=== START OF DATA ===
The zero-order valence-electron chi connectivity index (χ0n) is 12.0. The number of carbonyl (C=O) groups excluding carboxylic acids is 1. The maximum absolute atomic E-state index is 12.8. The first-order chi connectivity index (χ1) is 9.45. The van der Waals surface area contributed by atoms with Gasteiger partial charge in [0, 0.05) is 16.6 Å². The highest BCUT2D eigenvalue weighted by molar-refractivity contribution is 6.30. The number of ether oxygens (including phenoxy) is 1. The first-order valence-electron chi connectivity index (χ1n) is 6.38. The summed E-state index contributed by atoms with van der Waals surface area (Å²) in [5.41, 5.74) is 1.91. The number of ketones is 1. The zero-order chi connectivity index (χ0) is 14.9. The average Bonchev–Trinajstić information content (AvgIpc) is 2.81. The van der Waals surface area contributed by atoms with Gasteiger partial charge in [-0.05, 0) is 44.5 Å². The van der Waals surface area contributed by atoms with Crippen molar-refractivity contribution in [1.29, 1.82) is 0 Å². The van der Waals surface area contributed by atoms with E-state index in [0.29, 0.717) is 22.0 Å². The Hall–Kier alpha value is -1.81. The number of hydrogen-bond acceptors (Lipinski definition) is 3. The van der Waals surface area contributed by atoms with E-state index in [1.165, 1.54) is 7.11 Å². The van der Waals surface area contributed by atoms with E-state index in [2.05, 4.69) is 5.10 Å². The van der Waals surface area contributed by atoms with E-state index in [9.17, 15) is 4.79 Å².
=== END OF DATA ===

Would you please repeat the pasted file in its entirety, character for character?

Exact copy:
The zero-order valence-electron chi connectivity index (χ0n) is 12.0. The number of carbonyl (C=O) groups excluding carboxylic acids is 1. The maximum absolute atomic E-state index is 12.8. The first-order chi connectivity index (χ1) is 9.45. The van der Waals surface area contributed by atoms with Gasteiger partial charge in [0, 0.05) is 16.6 Å². The highest BCUT2D eigenvalue weighted by molar-refractivity contribution is 6.30. The number of ether oxygens (including phenoxy) is 1. The first-order valence-electron chi connectivity index (χ1n) is 6.38. The summed E-state index contributed by atoms with van der Waals surface area (Å²) in [5.41, 5.74) is 1.91. The number of ketones is 1. The zero-order chi connectivity index (χ0) is 14.9. The average Bonchev–Trinajstić information content (AvgIpc) is 2.81. The van der Waals surface area contributed by atoms with Gasteiger partial charge in [-0.05, 0) is 44.5 Å². The van der Waals surface area contributed by atoms with Crippen molar-refractivity contribution in [1.29, 1.82) is 0 Å². The van der Waals surface area contributed by atoms with E-state index in [0.29, 0.717) is 22.0 Å². The Hall–Kier alpha value is -1.81. The number of hydrogen-bond acceptors (Lipinski definition) is 3. The van der Waals surface area contributed by atoms with E-state index in [1.165, 1.54) is 7.11 Å². The van der Waals surface area contributed by atoms with E-state index in [2.05, 4.69) is 5.10 Å². The van der Waals surface area contributed by atoms with E-state index in [9.17, 15) is 4.79 Å².